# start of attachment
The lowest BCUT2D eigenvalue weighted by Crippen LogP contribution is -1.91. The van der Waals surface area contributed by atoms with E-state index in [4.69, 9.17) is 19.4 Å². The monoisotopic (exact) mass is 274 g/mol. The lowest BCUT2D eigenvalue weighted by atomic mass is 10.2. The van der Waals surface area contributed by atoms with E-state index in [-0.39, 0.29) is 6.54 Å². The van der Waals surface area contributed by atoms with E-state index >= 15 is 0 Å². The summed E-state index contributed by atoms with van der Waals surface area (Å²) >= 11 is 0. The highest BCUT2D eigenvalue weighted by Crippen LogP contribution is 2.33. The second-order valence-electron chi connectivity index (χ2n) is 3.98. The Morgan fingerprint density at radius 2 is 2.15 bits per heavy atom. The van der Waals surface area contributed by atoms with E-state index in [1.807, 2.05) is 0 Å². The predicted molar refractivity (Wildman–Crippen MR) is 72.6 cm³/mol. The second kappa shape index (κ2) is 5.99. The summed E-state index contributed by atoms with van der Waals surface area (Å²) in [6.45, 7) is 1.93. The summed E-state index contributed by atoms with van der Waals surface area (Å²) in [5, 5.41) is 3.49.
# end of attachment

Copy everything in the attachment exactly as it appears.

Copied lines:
The lowest BCUT2D eigenvalue weighted by Crippen LogP contribution is -1.91. The van der Waals surface area contributed by atoms with E-state index in [4.69, 9.17) is 19.4 Å². The monoisotopic (exact) mass is 274 g/mol. The lowest BCUT2D eigenvalue weighted by atomic mass is 10.2. The van der Waals surface area contributed by atoms with E-state index in [-0.39, 0.29) is 6.54 Å². The van der Waals surface area contributed by atoms with E-state index >= 15 is 0 Å². The summed E-state index contributed by atoms with van der Waals surface area (Å²) >= 11 is 0. The highest BCUT2D eigenvalue weighted by Crippen LogP contribution is 2.33. The second-order valence-electron chi connectivity index (χ2n) is 3.98. The Morgan fingerprint density at radius 2 is 2.15 bits per heavy atom. The van der Waals surface area contributed by atoms with E-state index in [1.807, 2.05) is 0 Å². The predicted molar refractivity (Wildman–Crippen MR) is 72.6 cm³/mol. The second kappa shape index (κ2) is 5.99. The summed E-state index contributed by atoms with van der Waals surface area (Å²) in [6.45, 7) is 1.93. The summed E-state index contributed by atoms with van der Waals surface area (Å²) in [5, 5.41) is 3.49.